Found Article: In Search of the Perfect Bra

I loved the intro to this article! I tore the piece out of some British mag a long time ago. It must have been written in about 2004/5. I’ve transcribed the bits I thought were interesting, fun or unusual. The article is called “In Search of the Perfect Bra”, written by Daisy Garnett and mostly discusses how women both don’t wear the right fitting bras for their breasts and also how the image of wearing bras has changed over time, due to elements such as engineering and textile development as well as fashion.

ARTICLE- In Search of the perfect Bra 03 By Daisy Garnett

I know all about the perfect bra. I have owned it. To get it, I went to an atelier above a Paris lingerie shop- Alice Cadolle on the rue Cambon- three times over six weeks. I spent hours having fittings with the shop’s proprietor and bra designer, Poupie Cadolle, daughter of the shop’s founder, and great-great-great-grand-daughter of Hermione Cadolle, the woman widely credited with having invented the brassiere in the late nineteenth century. I waited a month for it to be designed, engineered, constructed and stitched together, and then went back to Paris to collect it. It cost over 400 Pounds, and it was worth every penny. I loved that bra- properly loved it- in the way other women love their engagement rings, say. It fitted me perfectly, made my breasts look better than they have or ever will, and helped me feel secure and together and cared for…

…Ah, cleavage. That signal of womanhood. The great, problematic signpost that draws the eye ever thither. “Babies see food. Men see sex. Doctors see disease. Business people see dollar signs,” writes Marilyn Yalom in her book The history of the Breast, adding, “Psychologists, religious leaders, advertisers and pornographers have rhapsodized over, vilified and used breasts to sell everything from war to Cadillacs. And, finally, women have seen in them pleasure, power, sustenance, fear or failure to measure up”…

…”breasts are even more individual than feet; changing hormone levels, the Pill, diet, and weight changes- all of these will affect your bust size. Really, we ought to be fitted every time we buy a bra”. Of course we should. But we don’t simply buy a bra to help hold up a large or small bust, because a bust in never just large or small. It is usually too large or too small, too oddly shaped or too floppily shaped. The fact is, our breasts- suddenly upon us in puberty, and even more quickly appropriated once we become mothers- are as connected to our psyche, sexuality and identity as they are to our chest, back and shoulders. No wonder so many of us are wearing the wrong size bra: getting the right one is not just a chore, it is fraught with having to face up to the specific reality of our breasts…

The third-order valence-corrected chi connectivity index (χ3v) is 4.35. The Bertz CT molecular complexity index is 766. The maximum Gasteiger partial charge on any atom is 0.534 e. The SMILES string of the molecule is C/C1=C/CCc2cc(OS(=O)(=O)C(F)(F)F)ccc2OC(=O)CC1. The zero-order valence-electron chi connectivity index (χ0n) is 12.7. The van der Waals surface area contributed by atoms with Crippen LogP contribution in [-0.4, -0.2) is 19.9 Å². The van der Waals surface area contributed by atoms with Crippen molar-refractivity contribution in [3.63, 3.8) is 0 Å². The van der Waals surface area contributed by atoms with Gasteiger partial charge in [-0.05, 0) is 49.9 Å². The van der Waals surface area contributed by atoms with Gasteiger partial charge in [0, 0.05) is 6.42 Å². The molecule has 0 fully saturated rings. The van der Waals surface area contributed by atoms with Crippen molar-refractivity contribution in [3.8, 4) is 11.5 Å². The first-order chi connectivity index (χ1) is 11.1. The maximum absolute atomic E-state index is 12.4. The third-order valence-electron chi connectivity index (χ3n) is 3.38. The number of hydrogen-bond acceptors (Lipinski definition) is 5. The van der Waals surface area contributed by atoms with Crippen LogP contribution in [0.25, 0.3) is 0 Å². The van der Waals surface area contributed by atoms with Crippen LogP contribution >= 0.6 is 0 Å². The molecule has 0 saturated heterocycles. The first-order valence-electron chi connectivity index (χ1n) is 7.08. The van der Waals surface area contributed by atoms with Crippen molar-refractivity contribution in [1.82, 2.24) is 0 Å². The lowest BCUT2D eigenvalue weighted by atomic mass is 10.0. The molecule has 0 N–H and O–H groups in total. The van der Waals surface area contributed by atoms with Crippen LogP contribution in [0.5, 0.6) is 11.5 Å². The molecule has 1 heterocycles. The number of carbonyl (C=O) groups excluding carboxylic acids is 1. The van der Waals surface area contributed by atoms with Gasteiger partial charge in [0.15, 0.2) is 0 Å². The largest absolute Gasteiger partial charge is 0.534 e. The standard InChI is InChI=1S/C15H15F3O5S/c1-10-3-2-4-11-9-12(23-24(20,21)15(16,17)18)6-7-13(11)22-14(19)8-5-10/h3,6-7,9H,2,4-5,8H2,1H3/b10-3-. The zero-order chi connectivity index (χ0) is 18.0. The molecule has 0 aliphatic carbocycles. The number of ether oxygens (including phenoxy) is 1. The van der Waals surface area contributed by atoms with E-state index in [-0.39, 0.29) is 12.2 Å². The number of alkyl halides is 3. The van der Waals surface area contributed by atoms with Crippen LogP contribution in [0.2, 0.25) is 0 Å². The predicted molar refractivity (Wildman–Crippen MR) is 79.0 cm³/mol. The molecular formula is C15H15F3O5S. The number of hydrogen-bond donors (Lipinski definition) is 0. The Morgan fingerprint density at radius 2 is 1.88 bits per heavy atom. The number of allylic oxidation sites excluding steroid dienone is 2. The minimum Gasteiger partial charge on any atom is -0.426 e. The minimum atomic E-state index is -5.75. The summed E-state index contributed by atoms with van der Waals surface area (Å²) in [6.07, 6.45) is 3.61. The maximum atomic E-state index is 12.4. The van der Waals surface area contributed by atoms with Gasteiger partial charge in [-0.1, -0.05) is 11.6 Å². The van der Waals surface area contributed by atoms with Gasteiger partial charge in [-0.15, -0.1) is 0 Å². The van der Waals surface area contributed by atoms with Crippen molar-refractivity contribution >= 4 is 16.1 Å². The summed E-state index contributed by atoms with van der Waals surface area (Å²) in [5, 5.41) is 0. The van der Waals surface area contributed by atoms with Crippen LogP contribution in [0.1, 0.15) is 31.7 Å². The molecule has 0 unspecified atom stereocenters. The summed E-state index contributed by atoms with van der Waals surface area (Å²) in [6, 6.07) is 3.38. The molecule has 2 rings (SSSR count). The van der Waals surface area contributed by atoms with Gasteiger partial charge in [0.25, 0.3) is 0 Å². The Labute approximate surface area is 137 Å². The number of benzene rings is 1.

…[model] Erin [O’Conner] says, “It was no fun having my body at school.” And now? “Well,” she says, “people may talk about how bitchy the modeling industry is, but I found it helpful, because it was through modeling that I changed my self-image. I had to become more confident because suddenly people wanted to see every bit of my body. I became my own version of a woman. I discovered that I didn’t need tits and arse to be feminine… 
ARTICLE- In Search of the perfect Bra 02 By Daisy Garnett
 
…Marilyn Monroe, meanwhile, had buttons sewn into the nipples of her bras to achieve that pointy look; while in the Sixties, as in the Twenties, women deliberately flattened their breasts in order to loo fashionable.
But that is fashion. And fashion has always maintained a love-hate relationship with breast. It is, I am afraid to say, hard for us large-breasted women to carry off narrow tailoring, or to wear anything bias-cut, or made of chiffon or silk, not to mention a polo neck or tank atop. Look at any of the women who have graced the upper echelons of the well-dressed: Jackie Kennedy, Babe Paley, Slim Keith, Katharine Hepburn, Wallace Simpson, BiancaJagger, Marisa Berenson, Nicole Kidman, Kate Moss. It is no coincidence that all of them are flat chested. Because being we’ll dressed isn’t, of course, only about the clothes you choose , but about the line your body creates, and bosoms ruin a chic line…
…”though the bra has been used to do everything from flattening the bust to projecting it skywards, it is not, in fact, a garment to be suspicious of, whatever your feelings towards feminism. Nor, for the record, was the bra ever burnt: the so-called bra-burning incident at the Miss America contests in Atlantic City in 1968 never, in fact, took place. The story, like many that have surrounded the breast, is pure myth. The truth is that despite what  it has been made to stand for, the bra is not a symbol, but a tool”.
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